Saturday, July 14, 2012



As much as we love Mirko, we were hoping not to see him again quite so soon;however, it was just a day later that the changeover to the Made-in-China sensor did not result in telling our well it was time to send more water to the holding tank.

The first indication was an unsuccessful attempt to flush--not such a happy way to start the day. But Handy Hubby had previously figured out a solution for that: go out, open the top the the tank, reach in for the sensor, and give it a good JIGGLE. Or two. Or three.

Unfortunately, despite its cheerful color, the new sensor seemed not to have gotten the message that this was how it was supposed to behave:Jim jiggles, and il sensore swings into action. We began to be nostalgic for the old sensor, which at least had known the drill. Time to try shouting into the phone again to get Mirko to return.

Mirko's next visit revealed many new wrinkles, both about sensors (and a hitherto unknown magic luce rosso that needed to light up to show that water was even available to be summoned) and about Mirko's fascinating love life. I asked to see a photo of la Bella Nicoletta, and we all had to agree she was plenty cute.

Then, to my surprise, he admitted everything! Yes, he confessed with his Mona Lisa smile, that he was indeed stalling marriage to la Bella Nicoletta! According to his sidekick, Diego, there is even a great Italian word to express a 35 year-old boy's reluctance to leave his mother. Visions Of Peter Pan defiantly singing "I won't grow up. I won't grow up. I don't wanna go to school," etc. flashed through my brain. But the story is more complicated.

Mirko was among the last group to be drafted to perform mandatory military service, which was a major trauma in his life. One minute everything was hunky dory and he was returning home from electrician-ing to another delectable lunch prepared by mom;the next, he opened an official-looking letter that resulted in cries of agony all around:he was to report to the barracks to fulfill his military duty.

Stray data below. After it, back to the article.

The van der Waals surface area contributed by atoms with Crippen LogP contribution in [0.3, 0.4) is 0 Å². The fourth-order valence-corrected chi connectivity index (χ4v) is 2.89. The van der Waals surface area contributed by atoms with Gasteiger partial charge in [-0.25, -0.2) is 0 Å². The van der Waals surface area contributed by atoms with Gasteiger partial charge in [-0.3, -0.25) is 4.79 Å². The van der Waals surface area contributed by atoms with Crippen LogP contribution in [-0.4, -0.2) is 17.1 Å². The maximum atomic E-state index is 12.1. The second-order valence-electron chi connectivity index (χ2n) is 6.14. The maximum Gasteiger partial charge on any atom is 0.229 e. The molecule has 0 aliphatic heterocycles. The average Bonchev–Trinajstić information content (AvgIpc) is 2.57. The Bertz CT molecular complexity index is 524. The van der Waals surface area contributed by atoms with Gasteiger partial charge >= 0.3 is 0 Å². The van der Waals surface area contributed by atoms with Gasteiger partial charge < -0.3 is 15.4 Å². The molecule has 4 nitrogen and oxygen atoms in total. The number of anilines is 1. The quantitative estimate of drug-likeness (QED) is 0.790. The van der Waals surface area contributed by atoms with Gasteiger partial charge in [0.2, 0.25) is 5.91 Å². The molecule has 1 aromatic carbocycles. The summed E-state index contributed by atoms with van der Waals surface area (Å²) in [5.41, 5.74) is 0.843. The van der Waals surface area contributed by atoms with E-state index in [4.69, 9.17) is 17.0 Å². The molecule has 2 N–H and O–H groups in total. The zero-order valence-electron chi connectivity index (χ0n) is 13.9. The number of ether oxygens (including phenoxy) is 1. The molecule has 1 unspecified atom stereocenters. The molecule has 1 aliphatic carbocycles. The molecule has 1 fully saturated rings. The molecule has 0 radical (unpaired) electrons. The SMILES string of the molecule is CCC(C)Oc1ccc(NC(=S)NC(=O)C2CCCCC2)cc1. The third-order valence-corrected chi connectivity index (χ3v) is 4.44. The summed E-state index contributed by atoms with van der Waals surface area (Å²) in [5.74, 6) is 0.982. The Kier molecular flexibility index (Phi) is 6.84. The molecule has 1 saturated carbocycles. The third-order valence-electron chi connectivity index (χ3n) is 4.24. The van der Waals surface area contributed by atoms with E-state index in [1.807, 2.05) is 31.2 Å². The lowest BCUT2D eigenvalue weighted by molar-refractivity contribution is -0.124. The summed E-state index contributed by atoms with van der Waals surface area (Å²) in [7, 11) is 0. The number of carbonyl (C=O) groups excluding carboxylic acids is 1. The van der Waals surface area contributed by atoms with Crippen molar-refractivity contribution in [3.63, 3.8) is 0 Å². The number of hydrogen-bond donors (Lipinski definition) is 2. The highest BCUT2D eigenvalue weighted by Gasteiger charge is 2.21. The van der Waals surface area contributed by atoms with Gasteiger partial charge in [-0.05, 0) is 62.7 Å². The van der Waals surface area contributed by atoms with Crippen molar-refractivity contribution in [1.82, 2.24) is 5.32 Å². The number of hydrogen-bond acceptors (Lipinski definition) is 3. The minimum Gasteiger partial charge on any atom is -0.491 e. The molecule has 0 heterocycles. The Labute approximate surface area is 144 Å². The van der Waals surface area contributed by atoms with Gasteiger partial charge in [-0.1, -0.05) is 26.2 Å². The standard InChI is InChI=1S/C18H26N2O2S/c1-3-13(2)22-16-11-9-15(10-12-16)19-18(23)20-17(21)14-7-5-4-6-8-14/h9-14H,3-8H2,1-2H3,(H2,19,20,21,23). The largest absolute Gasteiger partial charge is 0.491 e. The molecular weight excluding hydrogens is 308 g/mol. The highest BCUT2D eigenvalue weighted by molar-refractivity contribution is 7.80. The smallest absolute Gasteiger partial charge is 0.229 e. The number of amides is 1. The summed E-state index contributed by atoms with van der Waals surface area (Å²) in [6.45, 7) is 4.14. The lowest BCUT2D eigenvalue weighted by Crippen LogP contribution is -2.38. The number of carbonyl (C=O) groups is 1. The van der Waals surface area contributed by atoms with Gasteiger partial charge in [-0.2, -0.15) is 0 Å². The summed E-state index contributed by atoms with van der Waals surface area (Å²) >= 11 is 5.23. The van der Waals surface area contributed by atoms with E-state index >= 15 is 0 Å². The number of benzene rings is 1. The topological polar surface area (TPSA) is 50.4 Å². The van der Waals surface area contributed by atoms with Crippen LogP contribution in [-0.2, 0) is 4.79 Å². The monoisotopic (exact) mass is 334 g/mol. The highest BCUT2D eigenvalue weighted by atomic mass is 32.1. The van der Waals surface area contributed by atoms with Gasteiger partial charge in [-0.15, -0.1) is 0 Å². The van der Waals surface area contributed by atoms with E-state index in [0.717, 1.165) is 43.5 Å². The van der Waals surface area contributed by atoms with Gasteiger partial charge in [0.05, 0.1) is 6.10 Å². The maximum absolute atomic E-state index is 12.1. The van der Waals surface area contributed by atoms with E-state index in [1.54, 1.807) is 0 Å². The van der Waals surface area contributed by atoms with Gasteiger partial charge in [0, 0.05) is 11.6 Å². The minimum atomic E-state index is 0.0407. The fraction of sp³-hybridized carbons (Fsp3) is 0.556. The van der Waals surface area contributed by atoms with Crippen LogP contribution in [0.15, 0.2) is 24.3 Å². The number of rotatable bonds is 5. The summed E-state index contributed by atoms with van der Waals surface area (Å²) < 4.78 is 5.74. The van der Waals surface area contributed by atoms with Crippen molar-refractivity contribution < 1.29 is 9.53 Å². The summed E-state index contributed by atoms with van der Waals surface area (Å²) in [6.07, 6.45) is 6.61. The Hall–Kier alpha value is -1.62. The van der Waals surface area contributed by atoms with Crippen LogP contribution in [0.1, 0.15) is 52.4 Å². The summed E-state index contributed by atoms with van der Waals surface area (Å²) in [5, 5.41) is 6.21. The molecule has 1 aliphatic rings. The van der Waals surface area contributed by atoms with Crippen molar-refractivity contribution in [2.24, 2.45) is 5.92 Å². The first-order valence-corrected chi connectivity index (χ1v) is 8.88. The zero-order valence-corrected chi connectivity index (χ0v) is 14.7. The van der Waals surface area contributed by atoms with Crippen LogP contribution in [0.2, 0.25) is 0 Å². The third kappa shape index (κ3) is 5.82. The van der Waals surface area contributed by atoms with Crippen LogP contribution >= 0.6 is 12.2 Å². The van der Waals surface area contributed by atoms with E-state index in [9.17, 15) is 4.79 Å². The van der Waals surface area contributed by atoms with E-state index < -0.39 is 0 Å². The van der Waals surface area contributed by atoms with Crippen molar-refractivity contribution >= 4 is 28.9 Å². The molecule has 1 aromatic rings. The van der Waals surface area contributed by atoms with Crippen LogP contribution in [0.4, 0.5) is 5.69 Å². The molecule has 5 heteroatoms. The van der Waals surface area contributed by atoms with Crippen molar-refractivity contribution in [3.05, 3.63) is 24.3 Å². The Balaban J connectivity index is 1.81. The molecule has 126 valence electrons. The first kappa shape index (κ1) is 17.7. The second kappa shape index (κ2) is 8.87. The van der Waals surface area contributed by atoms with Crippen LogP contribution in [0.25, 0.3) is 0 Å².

Those years left their mark. Yanked away from the nest and mom's savory cooking, his head shaved, he was subjected to the very harsh, spirit-crushing realities of military life. His mom never stopped crying, and not just because she missed her boy. Without his salary, there were financial hardships, as this obligatory service was unpaid. Recruits were allowed just three short visits a year, and no pasta "care" packages. But everyone in the family survived, albeit with a trace of PTSD that is not going away any time soon. Ditto for Mirko.

So this put a whole new spin on the plot to keep marriage at bay. Maybe la Bella Nicoletta even understands this, as she continues to endure life in the cozy bosom of her own family, where mom's cooking is first rate.

Mirko is looking for a good picture of la Bella Nicoletta to show us.

Here's the famous Mirko Mona Lisa smile.

With Diego at the wheel, our two heroes drive off into the Umbrian sunset.

Word of the Day: Mammone

(I found this while researching the word Diego had used to describe Mirko’s very efficient and satisfying living situation at home with his mom. His beloved grand-mom also lives on the same property.

Now who would ever guess that a way to expand one’s Italian vocabulary and knowledge of the culture is to have a heart-to-heart with the cute electrician when the well runs dry?)